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COVID-19 has a few uncommon symptoms such as dampening your sense of taste and smell. Indeed, loss of smell is often one of the first indications of infection. But your sense of smell and taste aren’t the only sense impacted by COVID-19. Sensorineural hearing loss is an uncommon and long-term problem according to new studies.

How Can COVID-19 Result In Hearing Loss?

Every day scientists are discovering more about COVID-19. But we’re really in the dark in a lot of ways. 2019 is when the virus was first observed. Usually, scientists work for years, even decades, to fully describe a new pathogen. And COVIC-19 is particularly challenging because it impacts different people in different ways.

There are a wide variety of symptoms you can experience. And irreversible hearing loss is sometimes one of them. Scientists still aren’t certain why that happens. It could be something known as “cellular stress” caused by the virus. According to this theory, COVID puts so much stress on your body that certain cells (like those responsible for hearing) start to break down. But this form of hearing loss may also be a result of your body’s own immune response. Sometimes, your immune system can go into high gear and winds up causing significant damage to your body.

Additionally, when other COVID symptoms are almost gone, this hearing loss can still become apparent. Again, we aren’t really certain why this takes place. We are also clueless why it’s more or less likely to happen.

Is There Any Treatment For This Sort of Hearing Loss?

Sensorineural hearing loss from COVID-19 can definitely be permanent. Of course, there are many variables, and there are some treatments, too. It’s already been observed that early steroid treatments seem to help protect your hearing from added damage. It’s essential to see a doctor right away if you experience sudden loss of hearing.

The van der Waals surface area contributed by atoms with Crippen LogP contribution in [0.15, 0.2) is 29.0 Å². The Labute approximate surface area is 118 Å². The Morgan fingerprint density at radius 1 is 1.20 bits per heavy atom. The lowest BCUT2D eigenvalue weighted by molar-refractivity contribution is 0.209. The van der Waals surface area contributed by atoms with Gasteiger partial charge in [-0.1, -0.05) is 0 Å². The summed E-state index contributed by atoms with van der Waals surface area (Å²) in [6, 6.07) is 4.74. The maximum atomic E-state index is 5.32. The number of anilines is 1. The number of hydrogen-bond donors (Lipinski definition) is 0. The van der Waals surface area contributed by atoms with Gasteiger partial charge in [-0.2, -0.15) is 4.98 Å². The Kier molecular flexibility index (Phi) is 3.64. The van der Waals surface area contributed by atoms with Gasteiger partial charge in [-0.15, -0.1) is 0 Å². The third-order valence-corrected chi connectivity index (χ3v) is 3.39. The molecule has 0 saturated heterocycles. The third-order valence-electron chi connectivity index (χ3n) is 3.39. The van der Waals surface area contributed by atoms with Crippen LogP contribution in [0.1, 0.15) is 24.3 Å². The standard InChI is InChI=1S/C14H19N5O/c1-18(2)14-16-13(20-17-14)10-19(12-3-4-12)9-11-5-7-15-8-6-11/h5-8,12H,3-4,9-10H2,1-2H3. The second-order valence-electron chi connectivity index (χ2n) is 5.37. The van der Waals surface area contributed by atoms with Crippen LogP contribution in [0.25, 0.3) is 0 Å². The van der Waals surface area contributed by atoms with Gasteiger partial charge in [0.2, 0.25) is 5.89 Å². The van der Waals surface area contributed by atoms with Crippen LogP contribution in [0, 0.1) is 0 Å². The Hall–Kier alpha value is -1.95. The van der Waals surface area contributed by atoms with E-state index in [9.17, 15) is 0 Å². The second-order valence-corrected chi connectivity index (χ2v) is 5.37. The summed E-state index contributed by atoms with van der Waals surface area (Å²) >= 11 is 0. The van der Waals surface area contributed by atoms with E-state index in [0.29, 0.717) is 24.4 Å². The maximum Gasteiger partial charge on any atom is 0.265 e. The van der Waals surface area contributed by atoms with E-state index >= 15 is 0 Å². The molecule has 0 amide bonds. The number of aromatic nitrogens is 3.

Getting a hearing exam after your COVID has passed is always a smart idea.

But it’s worth noting that there are a few qualifiers to all of this. Hearing loss, first off, is not a very common COVID symptom. We don’t know yet how prevalent this particular symptom is yet. But as scientists learn more about COVID-19 the science will change.

Can You Avoid COVID-Related Hearing Loss?

If you have sudden changes in your hearing and you have COVID-19 contact your doctor and schedule a hearing exam with us. An early response might help reduce long-term hearing loss.

Try to stay healthy: Protecting yourself from getting COVID-19 is the best way to avoid this kind of hearing loss. This means following guidelines regarding social gatherings, physical distancing, and wearing a mask.

While this particular symptom isn’t common, it still happens. And you will be a lot better off with more knowledge about hearing loss and COIVID. It’s a good choice to come in for an assessment if you think you’ve suffered hearing damage.

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